I’m no athlete but like many others…I love to run!
Be it pounding the pavements or off-road appreciating the surroundings, there is nothing like the feeling of freedom mixed with the endorphins it releases.
Pace It Out
As with all sporting activities, training at your own pace is crucial. Following specific schedules will assist with performance whilst also alleviating the stresses and strains you are putting on your body. Eating a balanced diet and taking rest days are a good way to give your body time to recover.
Over training, especially when running, can cause all manner of injuries and by not listening to what your body is saying could catch you ‘out of action’.
Arch Pain Anguish
Arch pain is one of the most common injuries is caused by the plantar fascia – this is the fibrous tissue which runs from the heel to toe on the bottom of your foot. Damage to this can be caused in various ways.
Signs and symptoms that this collagen tissue has been damaged include:
- Sharp, stabbing, uncomfortable arch pain or pain along the heel of the foot
- Initial hobbling in the morning as foot has relaxed during the night
- Pain in the foot after long durations of sitting
Plantar fasciitis, as it’s medically known, can be caused by:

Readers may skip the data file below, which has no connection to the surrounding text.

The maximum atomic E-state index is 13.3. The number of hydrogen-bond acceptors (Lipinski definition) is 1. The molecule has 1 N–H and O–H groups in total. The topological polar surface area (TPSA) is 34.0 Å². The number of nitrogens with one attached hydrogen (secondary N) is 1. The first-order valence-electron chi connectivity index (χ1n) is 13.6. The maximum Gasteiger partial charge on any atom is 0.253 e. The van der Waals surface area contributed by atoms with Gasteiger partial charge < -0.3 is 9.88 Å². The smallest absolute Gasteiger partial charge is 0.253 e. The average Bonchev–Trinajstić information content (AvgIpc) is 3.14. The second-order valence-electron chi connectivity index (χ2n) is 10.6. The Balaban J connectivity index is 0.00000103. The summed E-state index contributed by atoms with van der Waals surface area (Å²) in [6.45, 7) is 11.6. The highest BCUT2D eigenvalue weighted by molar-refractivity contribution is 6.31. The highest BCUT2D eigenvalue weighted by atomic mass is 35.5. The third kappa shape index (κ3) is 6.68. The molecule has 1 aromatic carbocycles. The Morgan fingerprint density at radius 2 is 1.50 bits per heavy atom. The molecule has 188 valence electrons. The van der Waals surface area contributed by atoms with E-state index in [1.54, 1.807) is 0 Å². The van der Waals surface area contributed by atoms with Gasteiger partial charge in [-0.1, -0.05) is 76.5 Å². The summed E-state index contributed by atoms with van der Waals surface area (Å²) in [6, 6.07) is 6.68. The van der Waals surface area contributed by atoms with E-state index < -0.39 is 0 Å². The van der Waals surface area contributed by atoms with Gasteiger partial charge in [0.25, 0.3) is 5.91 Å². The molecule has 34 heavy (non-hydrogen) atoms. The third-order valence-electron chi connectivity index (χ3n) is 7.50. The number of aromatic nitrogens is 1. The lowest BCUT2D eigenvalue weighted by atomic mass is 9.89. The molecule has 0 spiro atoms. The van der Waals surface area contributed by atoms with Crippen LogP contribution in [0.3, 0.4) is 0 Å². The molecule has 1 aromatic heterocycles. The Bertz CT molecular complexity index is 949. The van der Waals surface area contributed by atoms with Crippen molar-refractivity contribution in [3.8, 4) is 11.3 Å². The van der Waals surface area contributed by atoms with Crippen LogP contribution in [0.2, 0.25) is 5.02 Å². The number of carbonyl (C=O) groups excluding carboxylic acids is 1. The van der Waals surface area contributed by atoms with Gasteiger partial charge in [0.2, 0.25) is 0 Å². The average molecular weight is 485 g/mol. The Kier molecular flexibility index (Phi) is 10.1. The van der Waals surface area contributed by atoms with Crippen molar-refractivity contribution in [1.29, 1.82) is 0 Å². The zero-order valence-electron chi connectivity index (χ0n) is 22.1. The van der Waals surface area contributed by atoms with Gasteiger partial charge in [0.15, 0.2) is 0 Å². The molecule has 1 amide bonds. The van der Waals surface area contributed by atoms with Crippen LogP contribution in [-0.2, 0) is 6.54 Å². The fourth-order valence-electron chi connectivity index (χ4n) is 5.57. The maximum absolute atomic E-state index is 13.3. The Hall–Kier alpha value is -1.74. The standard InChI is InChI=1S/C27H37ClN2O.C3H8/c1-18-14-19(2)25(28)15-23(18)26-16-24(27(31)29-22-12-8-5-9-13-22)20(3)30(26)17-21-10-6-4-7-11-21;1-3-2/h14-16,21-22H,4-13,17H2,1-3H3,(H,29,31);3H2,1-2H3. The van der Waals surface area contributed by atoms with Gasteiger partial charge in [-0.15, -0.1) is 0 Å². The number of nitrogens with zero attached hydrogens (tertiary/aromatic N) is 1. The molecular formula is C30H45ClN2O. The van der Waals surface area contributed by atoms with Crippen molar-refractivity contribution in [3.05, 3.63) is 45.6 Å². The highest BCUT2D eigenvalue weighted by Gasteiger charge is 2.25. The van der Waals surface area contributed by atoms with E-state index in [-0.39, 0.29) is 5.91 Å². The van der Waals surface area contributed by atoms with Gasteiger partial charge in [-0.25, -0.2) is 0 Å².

- Poor structure of the foot – this can play a big part in injury especially for runners who have a high arch, over pronate, Achilles tendon tightness or who are flat footed.
- Sudden increase in mileage or route – dramatically increasing your workout either by distance or speed can cause arch pain. Steep hills can also contribute so slow and steady on the incline. Going from soft to hard surface running can also take its toll.
- Poor warm up – crucial for avoidance of any injury is a proper warm up AND cool down including those calf muscles.
- Unsuitable running shoes – wear and tear on shoes can cause the same on your feet – popping on the first pair of trainers you see and running a few miles could be counter productive. Wearing heels all day then switching to runners is also something that can cause damage.
All of the above can put stresses on this tissue making it susceptible to tears causing inflammation, discomfort and pain.
Prevention vs Cure
Plantar fasciitis can be preventable by following these steps:
- Stretch well before training – don’t forget those calf muscles.
- Run on soft surfaces if possible.
- Build your training up gradually increasing mileage at a steady pace. Follow a reputable training schedule.
- Seek shoe advice from The Foot and Leg Clinic. Instore technology alongside specialised staff can assess your running gait and foot type and find the shoe that’s right for you.
If you are noticing any arch pain – ice and massage!!
A frozen water bottle rolled under your foot will relieve inflammation whilst a small ball will massage the area loosening any tightness around the plantar fascia.
Be aware of your normal daytime shoes. These can impede recovery progress so stay clear of heels and sloppy footwear.
Until the symptoms subside let your body do the work of healing itself. The longer you run on an injury the less likely it is to heal…no pain, no gain is a myth!
For anybody that is experiencing arch pain and wants to find out more about this form of relief, then it is a good idea to make an appointment with The Foot and Leg Clinic.